China Calendar is designed to have in one place all China-related academic events across different departments, centers and schools on Rutgers New Brunswick campus. If you have a China-related event and would like to put it on this calendar, please contact us.
You can also follow us on Facebook.
This talk is co-sponsored by Rutgers Global-China Office. It is open to the public, but registration is required. Click here to register.
Attempts to balance off citizens’ virtues and democratic rule are common in recent reflections on democratic theory. Democratic theorists, however, fiercely disagree on whether one ought to lean more toward virtue or rule-based order. My proposal for Confucian leadership democracy (CLD) offers a Confucian way of reconciling virtue politics and democratic rule thereby contributing to the diversity of democratic theory. CLD attempts to combine virtuous leadership with robust democratic accountability in Confucian societies. My interlocutors are primarily Confucian meritocrats and democrats. Adopting a comparative approach, I argue that CLD is better than Confucian meritocracy in addressing democratic tyrannies and undue influence from vested interests. It also outstrips participatory Confucian democracy in addressing polarizing social conflicts associated with excessive reliance on democratic participation. While all Confucian political theorists put a premium on virtues, Confucian meritocrats lose sight of the crucial import that derives from democratic rule and participatory Confucians quixotically align themselves with participatory and deliberative democrats and misplace virtues in civic action.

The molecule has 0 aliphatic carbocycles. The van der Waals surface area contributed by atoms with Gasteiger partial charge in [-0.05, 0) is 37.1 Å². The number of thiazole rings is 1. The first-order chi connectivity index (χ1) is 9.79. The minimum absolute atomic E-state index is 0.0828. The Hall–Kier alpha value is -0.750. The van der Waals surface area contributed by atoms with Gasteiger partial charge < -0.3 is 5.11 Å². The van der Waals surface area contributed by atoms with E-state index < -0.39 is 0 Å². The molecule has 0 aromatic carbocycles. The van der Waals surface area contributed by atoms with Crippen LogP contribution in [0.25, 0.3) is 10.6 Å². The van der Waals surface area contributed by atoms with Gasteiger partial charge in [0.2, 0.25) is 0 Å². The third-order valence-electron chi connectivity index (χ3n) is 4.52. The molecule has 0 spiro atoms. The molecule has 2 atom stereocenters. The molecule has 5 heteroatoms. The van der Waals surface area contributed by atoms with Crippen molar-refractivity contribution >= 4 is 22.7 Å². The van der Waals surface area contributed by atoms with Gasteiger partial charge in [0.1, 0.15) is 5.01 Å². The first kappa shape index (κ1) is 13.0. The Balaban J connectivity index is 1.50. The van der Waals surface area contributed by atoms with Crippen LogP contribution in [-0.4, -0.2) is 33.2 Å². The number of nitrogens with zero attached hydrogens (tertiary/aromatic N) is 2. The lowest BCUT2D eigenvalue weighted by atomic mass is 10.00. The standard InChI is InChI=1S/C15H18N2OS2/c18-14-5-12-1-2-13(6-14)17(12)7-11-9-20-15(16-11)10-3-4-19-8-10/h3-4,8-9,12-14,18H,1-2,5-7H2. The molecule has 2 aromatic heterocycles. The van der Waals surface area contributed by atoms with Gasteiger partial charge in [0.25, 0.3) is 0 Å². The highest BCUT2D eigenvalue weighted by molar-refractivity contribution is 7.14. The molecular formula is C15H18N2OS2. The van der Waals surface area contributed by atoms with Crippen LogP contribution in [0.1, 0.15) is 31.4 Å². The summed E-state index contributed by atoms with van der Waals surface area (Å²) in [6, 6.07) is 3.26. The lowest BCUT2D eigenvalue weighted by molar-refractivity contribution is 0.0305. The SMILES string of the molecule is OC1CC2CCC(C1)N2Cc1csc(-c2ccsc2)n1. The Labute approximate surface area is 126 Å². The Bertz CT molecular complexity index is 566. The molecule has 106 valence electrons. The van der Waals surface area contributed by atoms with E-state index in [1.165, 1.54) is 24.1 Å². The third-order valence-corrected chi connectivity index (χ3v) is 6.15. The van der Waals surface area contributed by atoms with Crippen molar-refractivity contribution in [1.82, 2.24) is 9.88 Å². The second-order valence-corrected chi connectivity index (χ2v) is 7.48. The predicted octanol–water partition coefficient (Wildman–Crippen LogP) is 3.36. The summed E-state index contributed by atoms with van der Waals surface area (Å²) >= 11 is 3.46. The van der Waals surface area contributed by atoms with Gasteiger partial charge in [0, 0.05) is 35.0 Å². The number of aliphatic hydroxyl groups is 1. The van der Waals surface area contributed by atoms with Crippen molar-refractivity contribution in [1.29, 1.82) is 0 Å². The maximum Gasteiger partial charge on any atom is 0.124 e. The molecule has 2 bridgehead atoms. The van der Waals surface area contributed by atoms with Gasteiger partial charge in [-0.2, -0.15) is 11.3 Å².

Yutang Jin is a Postdoctoral Research Associate in the Department of Politics. His primary research interests include Confucian political theory, comparative political theory, and democratic theory. Along the matrix of interpretation/reconstruction, he specializes in Confucian scholarship (ruxue) and how it relates to political order, which involves the interpretation of Confucian political thought. In addition to interpretation, he is also interested in reconstructing Confucianism and bringing it into dialogue with Western philosophical traditions for both modern East Asia and the wider world.